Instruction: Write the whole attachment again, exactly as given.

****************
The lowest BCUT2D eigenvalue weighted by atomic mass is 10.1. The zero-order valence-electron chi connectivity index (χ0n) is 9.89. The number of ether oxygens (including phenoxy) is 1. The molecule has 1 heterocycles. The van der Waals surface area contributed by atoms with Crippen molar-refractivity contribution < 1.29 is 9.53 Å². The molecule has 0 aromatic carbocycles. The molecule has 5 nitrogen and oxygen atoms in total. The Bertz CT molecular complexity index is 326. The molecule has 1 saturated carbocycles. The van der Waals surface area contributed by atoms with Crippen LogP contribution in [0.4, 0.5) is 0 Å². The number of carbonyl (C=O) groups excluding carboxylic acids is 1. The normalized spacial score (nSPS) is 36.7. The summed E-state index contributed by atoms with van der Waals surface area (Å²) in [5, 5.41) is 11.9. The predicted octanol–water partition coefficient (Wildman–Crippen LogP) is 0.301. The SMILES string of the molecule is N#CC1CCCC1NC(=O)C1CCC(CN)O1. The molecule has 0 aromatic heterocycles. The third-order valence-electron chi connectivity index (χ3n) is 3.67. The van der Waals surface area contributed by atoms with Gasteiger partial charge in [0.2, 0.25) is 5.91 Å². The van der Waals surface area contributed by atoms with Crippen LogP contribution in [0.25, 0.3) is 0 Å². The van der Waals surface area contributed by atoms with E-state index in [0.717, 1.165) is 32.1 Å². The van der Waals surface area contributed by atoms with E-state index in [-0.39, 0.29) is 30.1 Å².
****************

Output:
The lowest BCUT2D eigenvalue weighted by atomic mass is 10.1. The zero-order valence-electron chi connectivity index (χ0n) is 9.89. The number of ether oxygens (including phenoxy) is 1. The molecule has 1 heterocycles. The van der Waals surface area contributed by atoms with Crippen molar-refractivity contribution < 1.29 is 9.53 Å². The molecule has 0 aromatic carbocycles. The molecule has 5 nitrogen and oxygen atoms in total. The Bertz CT molecular complexity index is 326. The molecule has 1 saturated carbocycles. The van der Waals surface area contributed by atoms with Crippen LogP contribution in [0.4, 0.5) is 0 Å². The number of carbonyl (C=O) groups excluding carboxylic acids is 1. The normalized spacial score (nSPS) is 36.7. The summed E-state index contributed by atoms with van der Waals surface area (Å²) in [5, 5.41) is 11.9. The predicted octanol–water partition coefficient (Wildman–Crippen LogP) is 0.301. The SMILES string of the molecule is N#CC1CCCC1NC(=O)C1CCC(CN)O1. The molecule has 0 aromatic heterocycles. The third-order valence-electron chi connectivity index (χ3n) is 3.67. The van der Waals surface area contributed by atoms with Gasteiger partial charge in [0.2, 0.25) is 5.91 Å². The van der Waals surface area contributed by atoms with Crippen LogP contribution in [0.25, 0.3) is 0 Å². The van der Waals surface area contributed by atoms with E-state index in [0.717, 1.165) is 32.1 Å². The van der Waals surface area contributed by atoms with E-state index in [-0.39, 0.29) is 30.1 Å².